However, the truth is, I’ve often thought that her life seems sort of isolating. She and her husband don’t actually seem to be surrounded by that many friends. They also don’t seem to spend a lot of time together. I have a similar reaction to my friend David, who I also went to high school with and who became a multi-millionaire after founding a major media company (which he sold a couple of years ago). When I saw David years later in New York, he embraced me like one of his most trusted friends, even though in high school, we were at each other’s throat every day. I later got the impression that David did not feel he a had a lot of people around him he could trust – as a result, anyone he knew from “before” (i.e., from El Paso) he gave instant credibility to. His fiancé, for example, is a girl he knew since middle school.
I think though it’s important to note that I don’t actually know much at all about these people’s lives; I’m simply assuming that they are isolated. It may not be true at all.
Limiting Belief 2: Leadership is isolating.
I think of David’s fiancé –the one he met in middle school in El Paso — as a leader too. She got herself into the political world in New York. She now has become the first Asian-American representative of Chinatown (it was in the news for a while).
What struck me about her after she got elected is that she posts a lot online – and on more than one occasion, I thought to myself, she is being way too free and casual with what she’s saying. She’s a politician now. You can’t do that. She also wears bold red lipstick all the time (which looks lovely on her) — you certainly can’t do THAT.
Limiting Belief 3: Leadership is restrictive.
Back to me, though, what is my personal experience of being a leader?
A couple of things came to mind when I asked myself that question, and they were not things that I expected to come to mind.
In my junior and senior years of high school, I was in the “Advanced Placement” classes. We had an English teacher in that program who was revered at my school; everyone loved him, everyone wanted to be loved by him. He didn’t know I existed, because I was quiet and hung back – until he gave us an assignment to write a 5-page piece with a nostalgic tone (I think I’ve written about this before, because it was such an impactful moment for me and I still haven’t fully dissected why). Katia, by the way, was in this class, as was her future husband.
After the teacher had graded everyone’s papers, he read the three best pieces – he said the first two (one of which was Katia’s husband’s) were really great, but the third “blew me away.” It was mine. I had written about my horse, Platinum, but what the piece was really about was a realization that my childhood was ending. I recall that it exhibited a wisdom and an angst that was beyond my years (even I was surprised by it after I wrote it). I wish I still had it; I wonder what I would think of it now.
In any event, he read my piece aloud to the class, and I couldn’t handle it. I was, truly, elated. It was one of the best moments of my life (as I write that I’m thinking, wow, that sounds a little pathetic) – and one of the most excruciating. I put my head down on the desk and could not look at anyone.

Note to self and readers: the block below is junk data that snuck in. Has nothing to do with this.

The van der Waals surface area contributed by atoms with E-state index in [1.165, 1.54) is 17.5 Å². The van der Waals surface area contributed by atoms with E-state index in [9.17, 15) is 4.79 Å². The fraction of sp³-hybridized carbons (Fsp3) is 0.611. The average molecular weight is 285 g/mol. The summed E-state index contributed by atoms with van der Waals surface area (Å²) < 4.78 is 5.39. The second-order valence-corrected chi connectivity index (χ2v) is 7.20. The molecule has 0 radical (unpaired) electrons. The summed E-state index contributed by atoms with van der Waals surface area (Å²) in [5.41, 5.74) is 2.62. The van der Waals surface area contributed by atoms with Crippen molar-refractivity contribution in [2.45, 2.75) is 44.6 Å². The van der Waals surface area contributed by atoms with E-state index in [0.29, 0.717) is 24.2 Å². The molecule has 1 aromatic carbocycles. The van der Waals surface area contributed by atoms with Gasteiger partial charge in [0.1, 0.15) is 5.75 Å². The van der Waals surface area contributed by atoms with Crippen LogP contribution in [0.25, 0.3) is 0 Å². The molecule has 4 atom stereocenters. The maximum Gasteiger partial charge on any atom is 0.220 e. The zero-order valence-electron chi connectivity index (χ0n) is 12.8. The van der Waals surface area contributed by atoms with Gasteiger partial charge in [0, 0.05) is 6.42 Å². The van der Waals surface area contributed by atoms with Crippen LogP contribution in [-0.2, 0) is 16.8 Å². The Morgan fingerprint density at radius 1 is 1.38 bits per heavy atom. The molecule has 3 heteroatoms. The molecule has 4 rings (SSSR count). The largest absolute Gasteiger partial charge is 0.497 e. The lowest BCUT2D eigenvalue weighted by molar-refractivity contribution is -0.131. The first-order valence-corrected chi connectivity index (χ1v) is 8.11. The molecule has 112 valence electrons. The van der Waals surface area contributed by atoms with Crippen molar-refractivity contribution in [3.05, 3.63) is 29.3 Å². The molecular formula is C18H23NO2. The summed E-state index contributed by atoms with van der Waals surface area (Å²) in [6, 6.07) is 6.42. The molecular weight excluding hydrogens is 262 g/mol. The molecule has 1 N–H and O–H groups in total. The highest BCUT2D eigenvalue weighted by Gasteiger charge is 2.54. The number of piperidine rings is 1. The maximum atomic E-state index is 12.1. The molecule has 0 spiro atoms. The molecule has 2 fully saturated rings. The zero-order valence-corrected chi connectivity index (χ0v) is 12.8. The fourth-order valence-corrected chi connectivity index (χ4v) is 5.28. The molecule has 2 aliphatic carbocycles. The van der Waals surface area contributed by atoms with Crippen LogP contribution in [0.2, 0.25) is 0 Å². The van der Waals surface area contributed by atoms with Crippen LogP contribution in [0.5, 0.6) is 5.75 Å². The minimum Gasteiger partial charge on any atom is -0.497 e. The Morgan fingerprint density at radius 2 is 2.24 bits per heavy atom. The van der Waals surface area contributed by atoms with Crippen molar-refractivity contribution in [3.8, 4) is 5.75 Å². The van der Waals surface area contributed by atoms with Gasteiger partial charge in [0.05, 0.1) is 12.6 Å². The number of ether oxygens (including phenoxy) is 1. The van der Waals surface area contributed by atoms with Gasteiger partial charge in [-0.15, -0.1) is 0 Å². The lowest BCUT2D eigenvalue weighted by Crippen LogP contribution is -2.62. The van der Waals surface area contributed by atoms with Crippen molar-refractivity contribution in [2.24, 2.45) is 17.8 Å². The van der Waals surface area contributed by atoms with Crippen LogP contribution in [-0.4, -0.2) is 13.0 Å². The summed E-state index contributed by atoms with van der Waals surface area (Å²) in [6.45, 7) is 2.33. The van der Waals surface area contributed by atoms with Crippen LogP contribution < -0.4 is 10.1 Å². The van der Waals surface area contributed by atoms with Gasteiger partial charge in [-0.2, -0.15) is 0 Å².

After this assignment, he told us we would be doing a group project that would have a huge impact on our grades for the year – and that he would be choosing the three who had written the best pieces to be captains, meaning I was one.
This is where it gets interesting. When I became a captain, I totally shifted. I didn’t want to be “better” than everyone — but no, that’s not quite accurate. Really, I didn’t want to be “different” from everyone. I was desperate to get back in the crowd. As a result, I was very casual as a group captain – most of our group meetings became social, lots of joking around, led by me. I used it as a chance to make friends, really, and I ignored doing well on the assignment completely.
We got a B. I never got Bs. I was very jarred by it, and pretty angry at myself afterwards. It felt like a squandered opportunity.
This story makes me think of a moment even further back in time, in first grade. My reading and writing skills were two levels above the kids in my class. It was because I had been reading and writing a lot already at home, wanting to keep up with my older sister, and also desperate to read as soon as I could because my father paid much more attention to his books than to us.
My teacher did not know what to do with me. She began teaching me separately from everyone else, giving me an entirely different book and different assignments. I hated it. It made me cry. When she pressured my parents to have me skip a grade, I lost it; I had a complete meltdown. I was already tiny for my grade. If I went up one, I would look ridiculous. More than that, though, I just wanted to be like everyone else! Please, let me just be like everyone else.
Again, I think this wasn’t really distress about having a higher level of skill than everyone else, it was more about being different – not belonging. Or maybe, standing out. I really didn’t want to stand out.
That brings me to my most powerful limiting belief about leadership.
Limiting Belief 4: Leaders stand out/do not belong.
This “not belonging” belief runs deep for me, and I’m not sure I fully understand it.
It’s been a lifetime narrative, starting with my family. At some point, I knew I was an unplanned second child. The family was “supposed” to be just my parents and my sister, and I felt like that was reinforced by their words and actions again and again (this was something I imagined; I do not think, looking back, that they actually or deliberately tried to make me feel this way).